The other message is to be certain that the person serving as a trustee has the knowledge to administer the trust properly or the wisdom to retain an experienced estate planning attorney who will know how to administer a trust. Avoid a tax nightmare with your trust with the correct forms. Not every CPA has detailed knowledge about trust taxation, reports the recent article, “Trust’s Incorrect Tax Form Forfeited large Tax Refund Claim: A Lesson For Trustees,” from Forbes.
For income tax purposes, there are several types of trusts. “Grantor trusts” are those whose income is taxed to the person, the settlor, who created the trust. The trust at issue was a grantor trust. However, when the taxpayer who created the trust died, the trust became a non-grantor trust. These are also called “complex” trusts. The income is not reported by the person creating the trust. Complex trusts usually pay their own income taxes. The beneficiaries receiving distributions then report the income for tax purposes included in the income received from the trust. This is referred to as the trust’s Distributable Net Income or “DNI.”
In this case, the trust is the remainder trust after the termination of a Qualified Personal Residence Trust or “QPRT.” This is a trust used to transfer a valuable house from the taxpayer’s estate to descendants or to a trust for them at a discount from the trust’s current value.
The trust had income to report for income tax purposes, which will be done on Form 1041, U.S. Income Tax Return for Estates and Trusts. The trust felt it was entitled to a refund of some of the taxes it paid, so it filed for a refund. Refund claims are supposed to be filed by amending the trust income tax return, but the trust filed Form 843, a form to claim a refund. The wrong form led the Court to determine that the trust failed to take appropriate action, and the refund was lost. The trust’s filing did put the IRS on notice that the claim was the wrong action.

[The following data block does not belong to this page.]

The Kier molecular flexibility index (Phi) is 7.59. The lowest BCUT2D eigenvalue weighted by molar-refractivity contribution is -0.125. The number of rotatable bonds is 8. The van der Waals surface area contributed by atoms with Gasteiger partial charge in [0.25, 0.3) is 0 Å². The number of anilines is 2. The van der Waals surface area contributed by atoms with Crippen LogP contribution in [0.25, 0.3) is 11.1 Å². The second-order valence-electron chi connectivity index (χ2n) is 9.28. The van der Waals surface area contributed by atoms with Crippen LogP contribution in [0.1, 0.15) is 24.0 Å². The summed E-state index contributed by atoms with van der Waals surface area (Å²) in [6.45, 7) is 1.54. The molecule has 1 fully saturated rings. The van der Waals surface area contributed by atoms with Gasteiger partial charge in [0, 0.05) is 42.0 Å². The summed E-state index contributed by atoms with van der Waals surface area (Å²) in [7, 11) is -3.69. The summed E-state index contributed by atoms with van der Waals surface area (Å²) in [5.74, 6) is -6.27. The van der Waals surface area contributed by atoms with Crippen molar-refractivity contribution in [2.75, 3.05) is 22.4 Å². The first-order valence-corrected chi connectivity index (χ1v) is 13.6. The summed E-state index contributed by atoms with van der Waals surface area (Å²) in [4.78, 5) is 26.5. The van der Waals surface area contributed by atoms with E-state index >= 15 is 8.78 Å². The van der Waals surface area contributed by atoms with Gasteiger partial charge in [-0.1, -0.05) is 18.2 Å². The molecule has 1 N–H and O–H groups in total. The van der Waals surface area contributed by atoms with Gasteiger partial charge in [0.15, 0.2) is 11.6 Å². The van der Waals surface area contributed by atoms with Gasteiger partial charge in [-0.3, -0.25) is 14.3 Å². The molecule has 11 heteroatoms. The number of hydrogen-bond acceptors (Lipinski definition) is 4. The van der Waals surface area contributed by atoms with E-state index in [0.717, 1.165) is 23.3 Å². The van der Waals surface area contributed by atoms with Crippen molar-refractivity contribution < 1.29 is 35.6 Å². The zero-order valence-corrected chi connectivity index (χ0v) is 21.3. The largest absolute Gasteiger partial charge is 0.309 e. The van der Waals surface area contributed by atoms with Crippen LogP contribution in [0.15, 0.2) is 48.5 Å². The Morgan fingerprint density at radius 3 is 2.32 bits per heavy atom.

The IRS said the taxpayer’s filing of Form 843 was insufficient as a formal claim because an amended Form 1041 is the proper form. The Court found that the IRS is authorized to demand information in a particular form and to insist that the form is observed. The instructions on Form 853 advise that the form is for a refund of taxes other than income tax, while the instructions on Form 1041 indicate that it must be used to claim a refund.
What happened in this case? Someone managing the trust didn’t know enough about trust taxation. The family may not have had regular meetings with their estate and trust attorney who created the trust. The deceased taxpayer in this case was a judge, and the trustee was the son of the judge. The taxpayer died in 2015, and the house was sold for $1.8 million the next year. The IRS demanded $930,127 in taxes, penalties, and interest from the Trust. The Trust paid that amount assessed on September 24, 2021. The court opinion was handed down on August 7, 2023. The amount of costs in accounting and legal fees must have been enormous.
This is an excellent example of why families need to have regular, ongoing meetings with their estate planning attorneys and tax advisors to be sure everyone is on the same page. Annual reviews and an estate planning attorney focusing on trust taxation could avoid a tax nightmare with your trust. It would have saved this family money, time, and the stress of an unresolved IRS issue. If you would like to learn more about taxation in estate planning, please visit our previous posts.
Reference: Forbes (Aug. 19, 2023) “Trust’s Incorrect Tax Form Forfeited large Tax Refund Claim: A Lesson For Trustees”
Image by Steve Buissinne